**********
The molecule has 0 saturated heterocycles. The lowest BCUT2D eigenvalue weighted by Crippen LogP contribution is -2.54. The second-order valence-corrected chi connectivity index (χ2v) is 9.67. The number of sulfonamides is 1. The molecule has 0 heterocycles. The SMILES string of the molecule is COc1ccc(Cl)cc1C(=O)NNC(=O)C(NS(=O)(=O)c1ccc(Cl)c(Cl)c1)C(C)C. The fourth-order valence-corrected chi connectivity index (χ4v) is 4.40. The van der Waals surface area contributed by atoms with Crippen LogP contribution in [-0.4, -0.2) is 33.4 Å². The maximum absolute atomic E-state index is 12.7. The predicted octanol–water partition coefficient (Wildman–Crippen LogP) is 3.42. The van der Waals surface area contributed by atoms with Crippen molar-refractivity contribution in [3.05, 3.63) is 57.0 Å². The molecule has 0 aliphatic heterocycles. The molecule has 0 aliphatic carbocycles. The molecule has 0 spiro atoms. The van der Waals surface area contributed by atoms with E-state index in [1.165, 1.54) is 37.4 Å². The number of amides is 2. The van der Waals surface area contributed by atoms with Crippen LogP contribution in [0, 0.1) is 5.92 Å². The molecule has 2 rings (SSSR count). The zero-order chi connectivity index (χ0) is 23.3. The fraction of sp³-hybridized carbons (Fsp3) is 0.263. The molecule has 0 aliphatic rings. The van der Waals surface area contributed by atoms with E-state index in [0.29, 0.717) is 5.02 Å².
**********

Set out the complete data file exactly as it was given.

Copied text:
The molecule has 0 saturated heterocycles. The lowest BCUT2D eigenvalue weighted by Crippen LogP contribution is -2.54. The second-order valence-corrected chi connectivity index (χ2v) is 9.67. The number of sulfonamides is 1. The molecule has 0 heterocycles. The SMILES string of the molecule is COc1ccc(Cl)cc1C(=O)NNC(=O)C(NS(=O)(=O)c1ccc(Cl)c(Cl)c1)C(C)C. The fourth-order valence-corrected chi connectivity index (χ4v) is 4.40. The van der Waals surface area contributed by atoms with Crippen LogP contribution in [-0.4, -0.2) is 33.4 Å². The maximum absolute atomic E-state index is 12.7. The predicted octanol–water partition coefficient (Wildman–Crippen LogP) is 3.42. The van der Waals surface area contributed by atoms with Crippen molar-refractivity contribution in [3.05, 3.63) is 57.0 Å². The molecule has 0 aliphatic heterocycles. The molecule has 0 aliphatic carbocycles. The molecule has 0 spiro atoms. The van der Waals surface area contributed by atoms with E-state index in [1.165, 1.54) is 37.4 Å². The number of amides is 2. The van der Waals surface area contributed by atoms with Crippen LogP contribution in [0, 0.1) is 5.92 Å². The molecule has 2 rings (SSSR count). The zero-order chi connectivity index (χ0) is 23.3. The fraction of sp³-hybridized carbons (Fsp3) is 0.263. The molecule has 0 aliphatic rings. The van der Waals surface area contributed by atoms with E-state index in [0.29, 0.717) is 5.02 Å².